With its tilt controls and multiplayer capabilities, the iPhone has really become a dream device for racing games. We’ve reviewed a number of Must Have racing games, like Real Racing, Need for Speed Shift, and Dirt Moto Racing. We’d much rather play any of these again than race one more lap with MotoGP 2010.
MotoGP 2010 has a number of critical flaws, but the most apparent to us was that tight, controlled racing is not a factor in winning. You can weave off the road, taking as many shortcuts as you like over grass and dirt, while leaning on the constantly-available boost to put you ahead of the other racers. The AI racers who stick to the road will never once deviate from their set paths, leaving you to find the true fastest line to the finish.
Where we’re going, we don’t need roads.
While you’re careening recklessly, you can appreciate the flickering and pop-up that plague every track, from Spain to Australia. 18 real-life courses, including recognizable classics like Laguna Seca, span the virtual globe but always seem to be set in Uglytown. The visuals in MotoGP 2010 don’t even come close to those of a game like Asphalt 5.
In championship mode, you’ll race on all 18 tracks, one right after the other, always with the exact same goal of placing at the top. There’s no bike customization, although you can choose your professional racer at the start, and before you’re halfway through you’ll be falling asleep from the monotony. You can also compete in a qualifying race to determine your pole position, but since the actual racing is so broken, you can safely skip the qualifying race and still speed from 17th to first place almost instantly.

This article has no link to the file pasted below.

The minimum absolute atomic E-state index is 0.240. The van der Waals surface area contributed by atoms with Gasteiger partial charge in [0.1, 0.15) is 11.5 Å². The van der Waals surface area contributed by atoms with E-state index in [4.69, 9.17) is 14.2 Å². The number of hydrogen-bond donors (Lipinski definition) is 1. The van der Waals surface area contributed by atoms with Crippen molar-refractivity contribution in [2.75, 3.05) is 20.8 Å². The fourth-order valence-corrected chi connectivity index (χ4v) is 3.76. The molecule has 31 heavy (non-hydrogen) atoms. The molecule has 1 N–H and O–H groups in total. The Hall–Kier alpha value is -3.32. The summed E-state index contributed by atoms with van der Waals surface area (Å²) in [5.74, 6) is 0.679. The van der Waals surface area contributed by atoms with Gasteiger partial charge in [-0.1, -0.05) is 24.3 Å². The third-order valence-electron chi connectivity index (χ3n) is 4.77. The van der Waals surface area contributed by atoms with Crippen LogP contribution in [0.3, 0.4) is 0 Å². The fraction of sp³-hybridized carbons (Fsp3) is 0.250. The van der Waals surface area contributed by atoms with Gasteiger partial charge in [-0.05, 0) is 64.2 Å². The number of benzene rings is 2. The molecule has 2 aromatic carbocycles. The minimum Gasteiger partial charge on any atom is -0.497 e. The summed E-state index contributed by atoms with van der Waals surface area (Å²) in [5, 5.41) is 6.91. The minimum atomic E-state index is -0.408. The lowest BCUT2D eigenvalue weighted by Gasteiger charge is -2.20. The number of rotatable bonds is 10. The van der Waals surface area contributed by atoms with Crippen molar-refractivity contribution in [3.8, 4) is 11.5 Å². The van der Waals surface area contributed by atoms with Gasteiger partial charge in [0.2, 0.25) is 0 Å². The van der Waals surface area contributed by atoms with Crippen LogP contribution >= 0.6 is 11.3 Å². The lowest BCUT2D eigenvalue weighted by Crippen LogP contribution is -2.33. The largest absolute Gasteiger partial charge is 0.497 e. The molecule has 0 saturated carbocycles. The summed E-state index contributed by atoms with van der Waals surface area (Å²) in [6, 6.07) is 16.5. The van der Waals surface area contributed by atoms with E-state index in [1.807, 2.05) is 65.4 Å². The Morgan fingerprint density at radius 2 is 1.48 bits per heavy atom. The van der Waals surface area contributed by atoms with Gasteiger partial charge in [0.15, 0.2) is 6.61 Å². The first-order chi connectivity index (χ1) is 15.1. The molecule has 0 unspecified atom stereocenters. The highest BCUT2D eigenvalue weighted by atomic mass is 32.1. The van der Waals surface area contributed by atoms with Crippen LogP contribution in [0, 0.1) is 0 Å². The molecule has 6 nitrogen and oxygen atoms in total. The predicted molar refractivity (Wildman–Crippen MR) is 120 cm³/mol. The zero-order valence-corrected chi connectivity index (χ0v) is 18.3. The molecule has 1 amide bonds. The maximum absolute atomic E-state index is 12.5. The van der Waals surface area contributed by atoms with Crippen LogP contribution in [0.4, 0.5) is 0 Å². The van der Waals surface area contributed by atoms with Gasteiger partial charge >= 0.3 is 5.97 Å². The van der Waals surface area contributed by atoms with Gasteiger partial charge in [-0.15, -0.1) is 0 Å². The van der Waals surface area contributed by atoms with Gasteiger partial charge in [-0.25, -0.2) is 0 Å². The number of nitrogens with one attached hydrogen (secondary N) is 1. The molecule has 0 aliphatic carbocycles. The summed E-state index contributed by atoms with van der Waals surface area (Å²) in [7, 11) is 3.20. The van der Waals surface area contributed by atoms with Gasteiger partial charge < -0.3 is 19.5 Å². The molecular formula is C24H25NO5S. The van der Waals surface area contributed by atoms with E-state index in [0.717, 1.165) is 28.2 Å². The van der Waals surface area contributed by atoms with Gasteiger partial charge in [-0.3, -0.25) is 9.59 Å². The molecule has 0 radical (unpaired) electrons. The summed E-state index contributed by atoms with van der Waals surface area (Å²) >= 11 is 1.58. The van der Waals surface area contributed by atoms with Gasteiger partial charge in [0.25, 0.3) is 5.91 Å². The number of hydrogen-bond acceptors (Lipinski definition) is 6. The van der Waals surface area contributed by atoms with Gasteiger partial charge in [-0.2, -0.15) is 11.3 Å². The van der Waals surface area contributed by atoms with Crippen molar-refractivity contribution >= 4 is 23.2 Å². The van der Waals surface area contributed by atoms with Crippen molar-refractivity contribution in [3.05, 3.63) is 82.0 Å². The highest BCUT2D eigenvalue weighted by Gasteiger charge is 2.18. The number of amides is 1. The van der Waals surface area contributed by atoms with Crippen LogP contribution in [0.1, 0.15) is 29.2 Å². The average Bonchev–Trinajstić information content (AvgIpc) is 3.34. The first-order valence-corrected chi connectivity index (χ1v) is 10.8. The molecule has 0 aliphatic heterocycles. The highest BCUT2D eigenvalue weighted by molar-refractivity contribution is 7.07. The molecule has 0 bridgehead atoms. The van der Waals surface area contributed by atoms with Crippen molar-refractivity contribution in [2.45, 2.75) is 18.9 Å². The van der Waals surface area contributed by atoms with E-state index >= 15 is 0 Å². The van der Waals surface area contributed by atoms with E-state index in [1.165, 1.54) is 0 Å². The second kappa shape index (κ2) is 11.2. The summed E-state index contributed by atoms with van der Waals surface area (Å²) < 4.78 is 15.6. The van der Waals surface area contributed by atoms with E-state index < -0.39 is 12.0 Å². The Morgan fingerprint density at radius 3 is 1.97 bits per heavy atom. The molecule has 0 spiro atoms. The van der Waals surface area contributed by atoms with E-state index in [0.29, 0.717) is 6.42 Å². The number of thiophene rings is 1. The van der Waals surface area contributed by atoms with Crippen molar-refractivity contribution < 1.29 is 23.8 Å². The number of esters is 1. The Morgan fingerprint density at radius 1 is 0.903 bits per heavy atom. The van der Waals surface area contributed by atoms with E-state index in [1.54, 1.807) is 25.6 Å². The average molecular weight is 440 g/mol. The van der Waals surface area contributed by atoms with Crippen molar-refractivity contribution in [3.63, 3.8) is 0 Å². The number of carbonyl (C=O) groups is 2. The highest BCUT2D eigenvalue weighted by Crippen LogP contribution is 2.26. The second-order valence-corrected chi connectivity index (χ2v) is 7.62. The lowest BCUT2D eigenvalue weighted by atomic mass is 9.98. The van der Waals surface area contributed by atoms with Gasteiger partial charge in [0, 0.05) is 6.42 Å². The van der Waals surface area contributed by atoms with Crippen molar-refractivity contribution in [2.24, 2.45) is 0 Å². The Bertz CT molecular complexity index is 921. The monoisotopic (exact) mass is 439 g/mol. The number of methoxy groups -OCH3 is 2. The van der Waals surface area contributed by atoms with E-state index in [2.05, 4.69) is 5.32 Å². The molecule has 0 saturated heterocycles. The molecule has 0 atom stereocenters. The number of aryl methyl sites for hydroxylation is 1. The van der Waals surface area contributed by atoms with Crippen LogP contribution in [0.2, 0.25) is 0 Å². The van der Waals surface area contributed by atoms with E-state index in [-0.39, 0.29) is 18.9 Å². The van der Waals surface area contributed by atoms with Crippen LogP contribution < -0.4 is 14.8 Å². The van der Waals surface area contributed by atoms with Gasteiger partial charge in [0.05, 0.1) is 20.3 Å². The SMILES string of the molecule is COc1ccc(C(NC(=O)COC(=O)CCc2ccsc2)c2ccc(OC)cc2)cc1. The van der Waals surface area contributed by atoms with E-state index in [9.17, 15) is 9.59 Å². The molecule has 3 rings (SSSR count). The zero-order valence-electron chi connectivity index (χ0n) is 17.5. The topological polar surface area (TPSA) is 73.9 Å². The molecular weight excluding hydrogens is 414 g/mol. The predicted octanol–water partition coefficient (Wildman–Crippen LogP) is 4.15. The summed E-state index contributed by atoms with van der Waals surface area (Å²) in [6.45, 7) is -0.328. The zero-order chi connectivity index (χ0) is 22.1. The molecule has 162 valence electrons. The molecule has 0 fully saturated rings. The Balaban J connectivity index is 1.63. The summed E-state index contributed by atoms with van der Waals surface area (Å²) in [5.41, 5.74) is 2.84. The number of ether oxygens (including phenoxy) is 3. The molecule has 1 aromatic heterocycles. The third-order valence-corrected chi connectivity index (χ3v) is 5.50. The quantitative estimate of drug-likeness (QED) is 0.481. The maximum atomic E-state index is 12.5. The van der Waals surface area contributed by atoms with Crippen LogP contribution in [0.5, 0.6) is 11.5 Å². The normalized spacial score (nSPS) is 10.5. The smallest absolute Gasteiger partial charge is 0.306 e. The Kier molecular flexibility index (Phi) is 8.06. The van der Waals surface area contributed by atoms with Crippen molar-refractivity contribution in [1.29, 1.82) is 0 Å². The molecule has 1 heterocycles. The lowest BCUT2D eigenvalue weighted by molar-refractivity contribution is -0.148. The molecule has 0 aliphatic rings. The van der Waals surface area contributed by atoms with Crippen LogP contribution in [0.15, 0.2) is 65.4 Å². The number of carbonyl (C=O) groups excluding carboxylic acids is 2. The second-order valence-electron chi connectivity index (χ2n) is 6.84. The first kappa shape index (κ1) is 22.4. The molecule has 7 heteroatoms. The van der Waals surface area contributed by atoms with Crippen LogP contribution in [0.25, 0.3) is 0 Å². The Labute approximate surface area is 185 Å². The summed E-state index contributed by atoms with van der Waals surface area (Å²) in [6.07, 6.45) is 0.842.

Time to hit the boost, just like the pros do.
But wait, there’s more. The boost sound effects reminded us of a blender, there’s no multiplayer of any kind, and the intro video shows real MotoGP racers falling off their bikes, but in the game hitting a wall at 160 mph brings you to a safe stop. The only good thing about this game is that you can unlock sharp-looking wallpapers for your phone, but you can do the same thing with Google Image search and save yourself some money.
Despite the real-world license, MotoGP 2010 is one of the worst App Store racers we’ve played. Steer clear.